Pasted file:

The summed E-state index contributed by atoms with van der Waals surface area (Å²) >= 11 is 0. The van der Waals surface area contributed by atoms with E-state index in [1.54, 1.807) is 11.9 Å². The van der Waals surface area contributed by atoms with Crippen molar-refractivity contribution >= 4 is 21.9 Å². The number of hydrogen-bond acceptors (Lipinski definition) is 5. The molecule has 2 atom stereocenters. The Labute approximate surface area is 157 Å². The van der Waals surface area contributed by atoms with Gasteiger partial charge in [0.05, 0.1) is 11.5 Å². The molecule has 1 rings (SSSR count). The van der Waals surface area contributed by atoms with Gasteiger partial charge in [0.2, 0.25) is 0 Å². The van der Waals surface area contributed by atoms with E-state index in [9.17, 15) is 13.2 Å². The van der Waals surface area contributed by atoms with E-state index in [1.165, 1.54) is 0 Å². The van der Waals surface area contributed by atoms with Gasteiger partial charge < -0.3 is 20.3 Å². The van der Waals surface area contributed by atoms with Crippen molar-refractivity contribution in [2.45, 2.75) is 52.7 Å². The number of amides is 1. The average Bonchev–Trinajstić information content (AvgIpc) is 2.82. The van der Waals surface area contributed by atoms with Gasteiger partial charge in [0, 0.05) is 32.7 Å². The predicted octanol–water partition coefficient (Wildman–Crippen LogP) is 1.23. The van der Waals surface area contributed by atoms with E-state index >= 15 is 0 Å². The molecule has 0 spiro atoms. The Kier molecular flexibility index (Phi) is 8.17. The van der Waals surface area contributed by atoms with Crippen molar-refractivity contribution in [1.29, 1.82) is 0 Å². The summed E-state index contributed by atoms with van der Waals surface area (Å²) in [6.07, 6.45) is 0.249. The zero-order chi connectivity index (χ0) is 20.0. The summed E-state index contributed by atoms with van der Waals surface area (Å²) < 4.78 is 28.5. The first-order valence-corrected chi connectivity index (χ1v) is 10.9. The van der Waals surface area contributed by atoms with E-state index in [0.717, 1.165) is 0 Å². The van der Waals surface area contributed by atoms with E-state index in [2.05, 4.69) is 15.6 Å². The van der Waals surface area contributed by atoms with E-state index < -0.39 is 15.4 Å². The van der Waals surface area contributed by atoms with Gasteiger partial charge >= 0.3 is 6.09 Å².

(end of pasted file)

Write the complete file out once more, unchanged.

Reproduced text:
The summed E-state index contributed by atoms with van der Waals surface area (Å²) >= 11 is 0. The van der Waals surface area contributed by atoms with E-state index in [1.54, 1.807) is 11.9 Å². The van der Waals surface area contributed by atoms with Crippen molar-refractivity contribution >= 4 is 21.9 Å². The number of hydrogen-bond acceptors (Lipinski definition) is 5. The molecule has 2 atom stereocenters. The Labute approximate surface area is 157 Å². The van der Waals surface area contributed by atoms with Gasteiger partial charge in [0.05, 0.1) is 11.5 Å². The molecule has 1 rings (SSSR count). The van der Waals surface area contributed by atoms with Gasteiger partial charge in [0.2, 0.25) is 0 Å². The van der Waals surface area contributed by atoms with E-state index in [9.17, 15) is 13.2 Å². The van der Waals surface area contributed by atoms with E-state index in [1.165, 1.54) is 0 Å². The van der Waals surface area contributed by atoms with Gasteiger partial charge < -0.3 is 20.3 Å². The van der Waals surface area contributed by atoms with Crippen molar-refractivity contribution in [2.45, 2.75) is 52.7 Å². The number of amides is 1. The average Bonchev–Trinajstić information content (AvgIpc) is 2.82. The van der Waals surface area contributed by atoms with Gasteiger partial charge in [0, 0.05) is 32.7 Å². The predicted octanol–water partition coefficient (Wildman–Crippen LogP) is 1.23. The van der Waals surface area contributed by atoms with E-state index >= 15 is 0 Å². The molecule has 0 spiro atoms. The Kier molecular flexibility index (Phi) is 8.17. The van der Waals surface area contributed by atoms with Crippen molar-refractivity contribution in [1.29, 1.82) is 0 Å². The summed E-state index contributed by atoms with van der Waals surface area (Å²) in [6.07, 6.45) is 0.249. The zero-order chi connectivity index (χ0) is 20.0. The summed E-state index contributed by atoms with van der Waals surface area (Å²) < 4.78 is 28.5. The first-order valence-corrected chi connectivity index (χ1v) is 10.9. The van der Waals surface area contributed by atoms with E-state index in [0.717, 1.165) is 0 Å². The van der Waals surface area contributed by atoms with E-state index in [2.05, 4.69) is 15.6 Å². The van der Waals surface area contributed by atoms with E-state index < -0.39 is 15.4 Å². The van der Waals surface area contributed by atoms with Gasteiger partial charge >= 0.3 is 6.09 Å².